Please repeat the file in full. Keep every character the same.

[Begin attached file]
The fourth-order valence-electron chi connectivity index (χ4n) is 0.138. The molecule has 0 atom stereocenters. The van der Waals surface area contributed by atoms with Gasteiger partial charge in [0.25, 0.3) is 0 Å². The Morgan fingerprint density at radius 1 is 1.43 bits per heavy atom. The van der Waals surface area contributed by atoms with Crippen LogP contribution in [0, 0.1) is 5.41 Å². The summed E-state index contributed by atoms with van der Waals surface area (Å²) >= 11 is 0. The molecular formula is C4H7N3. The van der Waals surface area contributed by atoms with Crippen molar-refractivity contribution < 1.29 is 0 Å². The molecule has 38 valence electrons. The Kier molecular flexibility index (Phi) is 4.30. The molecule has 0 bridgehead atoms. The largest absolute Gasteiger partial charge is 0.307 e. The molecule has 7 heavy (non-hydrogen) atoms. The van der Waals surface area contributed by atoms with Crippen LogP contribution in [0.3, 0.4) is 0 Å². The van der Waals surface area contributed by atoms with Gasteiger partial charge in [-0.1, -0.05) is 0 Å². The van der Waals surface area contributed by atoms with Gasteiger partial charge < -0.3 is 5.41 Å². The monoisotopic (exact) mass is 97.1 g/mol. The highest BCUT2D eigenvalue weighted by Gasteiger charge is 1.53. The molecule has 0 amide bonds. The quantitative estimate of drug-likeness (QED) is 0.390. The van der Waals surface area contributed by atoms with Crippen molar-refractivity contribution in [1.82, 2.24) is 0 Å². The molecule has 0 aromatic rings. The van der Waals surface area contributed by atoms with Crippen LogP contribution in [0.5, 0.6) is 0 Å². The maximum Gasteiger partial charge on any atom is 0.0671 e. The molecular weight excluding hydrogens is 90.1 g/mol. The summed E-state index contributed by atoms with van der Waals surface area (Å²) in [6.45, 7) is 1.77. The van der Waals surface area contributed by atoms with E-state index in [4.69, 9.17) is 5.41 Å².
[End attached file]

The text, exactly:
The fourth-order valence-electron chi connectivity index (χ4n) is 0.138. The molecule has 0 atom stereocenters. The van der Waals surface area contributed by atoms with Gasteiger partial charge in [0.25, 0.3) is 0 Å². The Morgan fingerprint density at radius 1 is 1.43 bits per heavy atom. The van der Waals surface area contributed by atoms with Crippen LogP contribution in [0, 0.1) is 5.41 Å². The summed E-state index contributed by atoms with van der Waals surface area (Å²) >= 11 is 0. The molecular formula is C4H7N3. The van der Waals surface area contributed by atoms with Crippen molar-refractivity contribution < 1.29 is 0 Å². The molecule has 38 valence electrons. The Kier molecular flexibility index (Phi) is 4.30. The molecule has 0 bridgehead atoms. The largest absolute Gasteiger partial charge is 0.307 e. The molecule has 7 heavy (non-hydrogen) atoms. The van der Waals surface area contributed by atoms with Crippen LogP contribution in [0.3, 0.4) is 0 Å². The van der Waals surface area contributed by atoms with Gasteiger partial charge in [-0.1, -0.05) is 0 Å². The van der Waals surface area contributed by atoms with Gasteiger partial charge < -0.3 is 5.41 Å². The monoisotopic (exact) mass is 97.1 g/mol. The highest BCUT2D eigenvalue weighted by Gasteiger charge is 1.53. The molecule has 0 amide bonds. The quantitative estimate of drug-likeness (QED) is 0.390. The van der Waals surface area contributed by atoms with Crippen molar-refractivity contribution in [1.82, 2.24) is 0 Å². The molecule has 0 aromatic rings. The van der Waals surface area contributed by atoms with Crippen LogP contribution in [0.5, 0.6) is 0 Å². The maximum Gasteiger partial charge on any atom is 0.0671 e. The molecular weight excluding hydrogens is 90.1 g/mol. The summed E-state index contributed by atoms with van der Waals surface area (Å²) in [6.45, 7) is 1.77. The van der Waals surface area contributed by atoms with E-state index in [4.69, 9.17) is 5.41 Å².